Welcoming Joe DiMento to BCV

Based in San Francisco, Joe will focus on leading BCV’s customer development team, advising BCV portfolio companies on GTM initiatives, and building relationships and programs across Bain Capital and Bain & Company.

5 min read July 8, 2024

Earlier this year, we set out to find a dynamic leader for BCV’s Customer Development team. Our Customer Development team at BCV helps our portfolio companies obtain design partners, customers, and strategic relationships. In some cases, that means connecting our portfolio companies to each other, and in others, it means connecting them to some of the largest, most complex companies on the planet. 

We were looking for someone who could advise early stage founders on how to build sales teams and win customers, but also someone who could face off with execs at large enterprises and go deep on our latest investing themes at BCV. Ideally, this mythical person would have some experience in venture capital, and maybe a bit of consulting experience as well as we look to scale BCV’s collaboration with Bain & Company. 

Somehow, we found all of that, and more, in Joe DiMento, who recently joined BCV’s platform team to head up Customer Development. Joe brings an incredible base of B2B sales and business development work in venture-backed startups, consulting experience, and early career sales leadership at Google, to the role. Most recently, he served as an Operating Partner at Fractal Software, helping incubate and scale vertical SaaS companies. 

Joe loves working in the startup ecosystem and has advised numerous startups over the years, both personally and professionally. Whether it is building relationships with industry executives, assisting founders with sales hiring, or helping startups “crack the code” on outbound, Joe dives into his work with energy, intellectual curiosity, and a genuine passion for helping people. In his short time at BCV, he’s already making an impact. 

We had Joe answer some questions so you can learn more about him and why we are thrilled to have Joe join our team. 

What are some of your key learnings from your career in sales?

First, the importance of excited early customers – Especially early in a company’s journey, a passionate and excited customer – not just someone who uses and buys your product, but someone who is genuinely amped to do so – is worth so much more than the revenue they pay you. They will become your evangelists, your advocates, even your defenders, and you should cultivate those relationships with utmost care. That means “doing things that don’t scale” for and with these customers – meeting them in person whenever possible, personally resolving their support tickets, hand-mailing swag to them to make sure it arrives on time.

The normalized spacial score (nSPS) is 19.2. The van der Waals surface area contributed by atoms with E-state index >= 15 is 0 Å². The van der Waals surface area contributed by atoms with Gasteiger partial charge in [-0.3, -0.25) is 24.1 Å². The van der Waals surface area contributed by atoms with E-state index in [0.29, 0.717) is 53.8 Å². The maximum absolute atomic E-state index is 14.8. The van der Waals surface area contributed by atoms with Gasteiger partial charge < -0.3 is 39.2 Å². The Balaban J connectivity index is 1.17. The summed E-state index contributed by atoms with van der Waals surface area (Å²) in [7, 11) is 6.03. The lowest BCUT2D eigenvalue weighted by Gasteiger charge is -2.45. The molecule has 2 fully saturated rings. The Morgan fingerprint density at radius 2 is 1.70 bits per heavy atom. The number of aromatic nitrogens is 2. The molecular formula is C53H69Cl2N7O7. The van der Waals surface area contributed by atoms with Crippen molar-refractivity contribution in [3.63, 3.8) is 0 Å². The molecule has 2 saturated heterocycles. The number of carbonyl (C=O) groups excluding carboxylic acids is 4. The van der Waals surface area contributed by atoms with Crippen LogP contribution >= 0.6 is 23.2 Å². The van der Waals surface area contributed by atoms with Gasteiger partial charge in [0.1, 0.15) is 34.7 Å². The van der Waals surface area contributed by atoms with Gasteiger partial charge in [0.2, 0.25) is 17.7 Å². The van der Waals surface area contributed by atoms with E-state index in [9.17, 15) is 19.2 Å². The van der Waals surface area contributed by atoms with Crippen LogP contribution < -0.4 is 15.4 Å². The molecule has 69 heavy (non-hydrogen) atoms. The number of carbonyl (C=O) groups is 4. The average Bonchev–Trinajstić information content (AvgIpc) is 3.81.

Second, you need flexible salespeople early in a company’s revenue journey – As an early-stage company develops product-market fit, it will learn (often the hard way) many things to do, and not do, about its product delivery, sales process, and customer retention. The folks best equipped to handle the challenges of this part of the company-building journey are flexible and adaptable, and may not necessarily have the functional track record you’ll hire for later on in sales. I would much rather hire a very smart, customer-experienced generalist than a “President’s Club 4xer” as an early startup’s first or second account executive.

What had to change when you became a leader of salespeople? 

As much as you might genuinely like someone as a person, how they perform towards their target is what is going to determine their success in sales. I enjoy Kim Scott’s “Radical Candor” framework, and fortunately “challenge directly” is easier for revenue leadership than for almost any other function, as the metrics for success or failure are very transparent to all. 

What attracts you to helping startups with go-to-market? 

A brilliant business idea, an innovative product, a radical new technology – all are largely theoretical until you determine whether someone will pay for them, and for how much. I love early go-to-market because it’s where so much of the real company building happens. Salespeople learn what customers hate, love, and really care about – and can bring that to product, engineering, and company leadership to inform the strategic direction of the business. I’m also just a huge extrovert, and early GTM requires talking to everyone, which comes naturally to me (you should meet my dad!).

What are the best ways for BCV’s founders to work with you? 

I am not a theoretical, “conjoined triangles of success” framework type person – so I will rarely if ever draw a theoretical diagram on a whiteboard when you, a founder, are mired in real stuff like support tickets and code reviews. I like to get tactical. The best way to work with me is to give me some pre-meeting context (even a voice memo is fine – I love a verbal brain dump), and then to jump right into a specific challenge you’re facing. I will do my best to prepare enough so we can make progress in our first meeting, but then follow up with more, whether from the BCV or Bain Capital networks, my personal network, or other resources I can find that are relevant.

What are you hoping to accomplish in your work at BCV? 

It’s incredibly hard for any founder to build go-to-market successfully. I want every one of our founders to do so more quickly than they would have otherwise had they not partnered with BCV. This means helping them with everything from debating and deciding on the right sales motion, talking through key GTM hires, and facilitating introductions to their ideal customer profile prospects via one-on-one and one-to-many events and programs.

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